The University of Aberdeen has opened its new £57 million library designed by Danish stars Schmidt Hammer Lassen
The 15,500m² building replaces the existing Queen Mother Library with a new educational facility serving a student community of more than 16,000.
The eight-storey library houses around 250,000 books maps and manuscripts and can accommodate up to 1,200 readers.
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Danish practice writes new chapter
These are the first images of what Danish practice Schmidt Hammer Lassen hopes will be its debut building in the UK. The Aarhusbased office has submitted the proposals for a new university library in Aberdeen. The firm, which is comparable in size to the Richard Rogers Partnership, has extensive credentials in the library field, having designed the 1999 Royal Library in Copenhagen. The Scottish project, described by Aberdeen University - founded in 1495 - as ‘a library for our sixth century’, will provide facilities for the entire 13,500-strong student community, far exceeding the 5,000 students the current Queen Mother Library was built to accommodate. It will house the historic collections, comprising more than a quarter of a million ancient and priceless books and manuscripts, amassed by the university since its foundation. According to Morten Schmidt, a founding partner at the practice, the building form will be ‘opposite to the crystals of the famous granite that surrounds it.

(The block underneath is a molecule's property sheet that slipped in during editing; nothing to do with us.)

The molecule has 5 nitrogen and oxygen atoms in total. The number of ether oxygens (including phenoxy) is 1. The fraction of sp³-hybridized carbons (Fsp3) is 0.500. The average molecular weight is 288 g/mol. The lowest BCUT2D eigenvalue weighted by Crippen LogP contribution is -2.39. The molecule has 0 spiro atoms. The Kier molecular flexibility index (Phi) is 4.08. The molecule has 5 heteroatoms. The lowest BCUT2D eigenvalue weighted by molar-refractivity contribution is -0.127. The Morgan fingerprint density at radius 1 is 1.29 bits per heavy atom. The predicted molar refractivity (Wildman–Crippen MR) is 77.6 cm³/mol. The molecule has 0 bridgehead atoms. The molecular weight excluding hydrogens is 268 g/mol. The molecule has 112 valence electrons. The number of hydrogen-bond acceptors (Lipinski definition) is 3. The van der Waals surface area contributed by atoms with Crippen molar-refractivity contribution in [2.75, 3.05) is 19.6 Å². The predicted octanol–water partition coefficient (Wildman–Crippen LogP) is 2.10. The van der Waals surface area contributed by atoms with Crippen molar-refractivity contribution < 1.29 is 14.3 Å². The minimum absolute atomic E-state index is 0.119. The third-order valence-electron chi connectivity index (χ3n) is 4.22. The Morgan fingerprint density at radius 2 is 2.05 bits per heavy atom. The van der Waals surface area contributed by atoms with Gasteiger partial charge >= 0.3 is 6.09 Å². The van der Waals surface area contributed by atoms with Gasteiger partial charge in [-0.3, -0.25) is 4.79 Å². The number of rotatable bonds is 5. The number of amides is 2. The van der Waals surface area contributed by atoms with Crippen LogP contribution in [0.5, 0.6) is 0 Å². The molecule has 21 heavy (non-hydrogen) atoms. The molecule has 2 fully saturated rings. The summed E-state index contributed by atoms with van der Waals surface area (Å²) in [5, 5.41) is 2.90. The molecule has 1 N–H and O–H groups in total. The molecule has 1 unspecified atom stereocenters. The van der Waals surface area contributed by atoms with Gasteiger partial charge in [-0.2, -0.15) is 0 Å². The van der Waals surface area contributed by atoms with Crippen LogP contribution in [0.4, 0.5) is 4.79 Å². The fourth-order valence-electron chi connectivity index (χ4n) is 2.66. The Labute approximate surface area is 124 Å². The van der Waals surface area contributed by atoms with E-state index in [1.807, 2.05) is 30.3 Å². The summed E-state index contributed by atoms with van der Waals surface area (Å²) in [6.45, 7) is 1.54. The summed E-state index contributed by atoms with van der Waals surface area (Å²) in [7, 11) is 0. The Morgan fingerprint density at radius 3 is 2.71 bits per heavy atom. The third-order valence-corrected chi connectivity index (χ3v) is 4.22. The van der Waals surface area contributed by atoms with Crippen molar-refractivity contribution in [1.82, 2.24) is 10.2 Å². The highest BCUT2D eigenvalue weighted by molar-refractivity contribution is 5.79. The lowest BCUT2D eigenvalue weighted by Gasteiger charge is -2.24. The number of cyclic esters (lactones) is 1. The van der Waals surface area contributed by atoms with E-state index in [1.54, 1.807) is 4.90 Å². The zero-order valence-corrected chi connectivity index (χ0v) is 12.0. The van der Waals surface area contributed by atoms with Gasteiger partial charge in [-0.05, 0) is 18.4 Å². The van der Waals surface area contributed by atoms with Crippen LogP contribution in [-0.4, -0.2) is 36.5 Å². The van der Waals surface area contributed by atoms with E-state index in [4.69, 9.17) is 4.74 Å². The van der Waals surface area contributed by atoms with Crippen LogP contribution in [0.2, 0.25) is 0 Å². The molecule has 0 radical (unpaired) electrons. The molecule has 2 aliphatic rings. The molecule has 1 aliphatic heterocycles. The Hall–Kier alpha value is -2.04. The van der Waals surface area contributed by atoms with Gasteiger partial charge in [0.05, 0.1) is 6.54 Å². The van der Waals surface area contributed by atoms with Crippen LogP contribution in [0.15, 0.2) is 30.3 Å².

He said: ‘It won’t exactly be clear, but it will appear a sort of greyish transparent colour. All our buildings have a major distinct special sense of openness - using them is a democratic and open experience. We are working on the basis of Nordic functionality, we have a functional and simple way of looking at things.’